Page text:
If you are an American trapped in Yemen, waiting for help from the State Department is plain suicide. It is no exaggeration to say you are far better off appealing to the Chinese or Indian governments for help–in fact, that is precisely what the State Department itself recommends.
If that is not feasible, Americans in Yemen must take matters into their own hands, as Mokhtar Alkhanshali of San Francisco did. He was working in Yemen on a project to help local coffee farmers — he is the co-founder of a company called Mocha Mill dedicated to that purpose — when the Saudi coalition began air strikes against Yemen’s Iran-backed Houthi insurgency. SFGate has him comparing it to “a scene out of some Michael Bay movie… I didn’t know if I was going to live.”
A harrowing adventure followed as he made several attempts to get out of the country. “The first night they bombed the civilian airport in Sana’a, and so they implemented a no-fly zone, stopped any naval activity so we were trapped in Yemen,” Alkhanshali told ABC News.
At one point, he was taken prisoner by an armed militia gang, which mistook him for a Houthi rebel. “They literally yanked me out of my car, blindfolded me and my two friends and threw us in a truck,” he recalled.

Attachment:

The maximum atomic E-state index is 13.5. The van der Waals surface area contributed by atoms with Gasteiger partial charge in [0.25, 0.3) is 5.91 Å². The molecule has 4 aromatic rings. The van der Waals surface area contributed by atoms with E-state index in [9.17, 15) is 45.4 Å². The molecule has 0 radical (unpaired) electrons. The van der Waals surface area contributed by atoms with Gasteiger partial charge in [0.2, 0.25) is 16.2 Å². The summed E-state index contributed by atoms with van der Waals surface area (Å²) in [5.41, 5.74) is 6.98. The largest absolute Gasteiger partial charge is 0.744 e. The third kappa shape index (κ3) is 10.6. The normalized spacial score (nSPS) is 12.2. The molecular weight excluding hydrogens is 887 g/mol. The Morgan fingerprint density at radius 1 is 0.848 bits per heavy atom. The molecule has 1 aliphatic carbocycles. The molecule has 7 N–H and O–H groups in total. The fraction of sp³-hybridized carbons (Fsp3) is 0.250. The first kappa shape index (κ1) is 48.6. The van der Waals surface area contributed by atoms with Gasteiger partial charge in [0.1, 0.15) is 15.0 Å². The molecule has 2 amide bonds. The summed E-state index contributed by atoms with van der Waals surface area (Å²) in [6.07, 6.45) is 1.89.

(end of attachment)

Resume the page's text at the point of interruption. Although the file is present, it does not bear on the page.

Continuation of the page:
After being released by the militia, Alkhanshali gave up waiting for help from the State Department and headed for the port city of Mocha, a seven-hour drive across the war-torn country. (The alternative was a 28-hour-drive across the “cold, hard desert” to Oman.)
In Mocha, he was able to rent a motorboat — “a small boat, 16 to 20 footer, a small 40-horsepower Yamaha engine behind it,” he told KTVU News. He crossed the Red Sea in this tiny craft and made it to the African nation of Dijbouti, beginning a four-day journey that finally brought him back to San Francisco.
“I’ve never been on a small boat like that, in a huge sea like that, to a country I’d never been to, and not knowing if I’d make it or not,” he said of his six-hour sea passage.
Alkhanshali counts himself “very lucky” to have escaped Yemen. He is sharply critical of the ineffectual U.S. State Department. “Yemeni-Americans have been effectively abandoned in Yemen. Thousands who want to get out,” he said. “No one helped me come home. I’m happy to be back, but at the same time, I feel saddened by the way I came back.”